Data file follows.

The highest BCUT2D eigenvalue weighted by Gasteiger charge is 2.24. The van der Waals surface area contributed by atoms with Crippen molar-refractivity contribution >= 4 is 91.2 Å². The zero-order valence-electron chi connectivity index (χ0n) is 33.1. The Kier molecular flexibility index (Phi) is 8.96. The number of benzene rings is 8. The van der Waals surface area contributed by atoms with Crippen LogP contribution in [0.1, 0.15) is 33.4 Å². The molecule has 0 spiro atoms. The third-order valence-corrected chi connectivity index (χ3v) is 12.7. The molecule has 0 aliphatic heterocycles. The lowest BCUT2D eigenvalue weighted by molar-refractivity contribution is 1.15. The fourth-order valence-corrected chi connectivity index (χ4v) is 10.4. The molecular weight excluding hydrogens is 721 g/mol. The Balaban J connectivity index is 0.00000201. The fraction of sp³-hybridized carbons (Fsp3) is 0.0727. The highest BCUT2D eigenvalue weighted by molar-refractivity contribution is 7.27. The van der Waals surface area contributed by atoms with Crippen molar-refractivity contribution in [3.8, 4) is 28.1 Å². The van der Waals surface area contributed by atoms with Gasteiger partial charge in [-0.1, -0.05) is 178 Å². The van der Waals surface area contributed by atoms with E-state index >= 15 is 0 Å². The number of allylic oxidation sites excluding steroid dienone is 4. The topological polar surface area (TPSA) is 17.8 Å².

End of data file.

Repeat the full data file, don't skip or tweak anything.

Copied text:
The highest BCUT2D eigenvalue weighted by Gasteiger charge is 2.24. The van der Waals surface area contributed by atoms with Crippen molar-refractivity contribution >= 4 is 91.2 Å². The zero-order valence-electron chi connectivity index (χ0n) is 33.1. The Kier molecular flexibility index (Phi) is 8.96. The number of benzene rings is 8. The van der Waals surface area contributed by atoms with Crippen LogP contribution in [0.1, 0.15) is 33.4 Å². The molecule has 0 spiro atoms. The third-order valence-corrected chi connectivity index (χ3v) is 12.7. The molecule has 0 aliphatic heterocycles. The lowest BCUT2D eigenvalue weighted by molar-refractivity contribution is 1.15. The fourth-order valence-corrected chi connectivity index (χ4v) is 10.4. The molecular weight excluding hydrogens is 721 g/mol. The Balaban J connectivity index is 0.00000201. The fraction of sp³-hybridized carbons (Fsp3) is 0.0727. The highest BCUT2D eigenvalue weighted by molar-refractivity contribution is 7.27. The van der Waals surface area contributed by atoms with Crippen molar-refractivity contribution in [3.8, 4) is 28.1 Å². The van der Waals surface area contributed by atoms with Gasteiger partial charge in [-0.1, -0.05) is 178 Å². The van der Waals surface area contributed by atoms with E-state index >= 15 is 0 Å². The number of allylic oxidation sites excluding steroid dienone is 4. The topological polar surface area (TPSA) is 17.8 Å².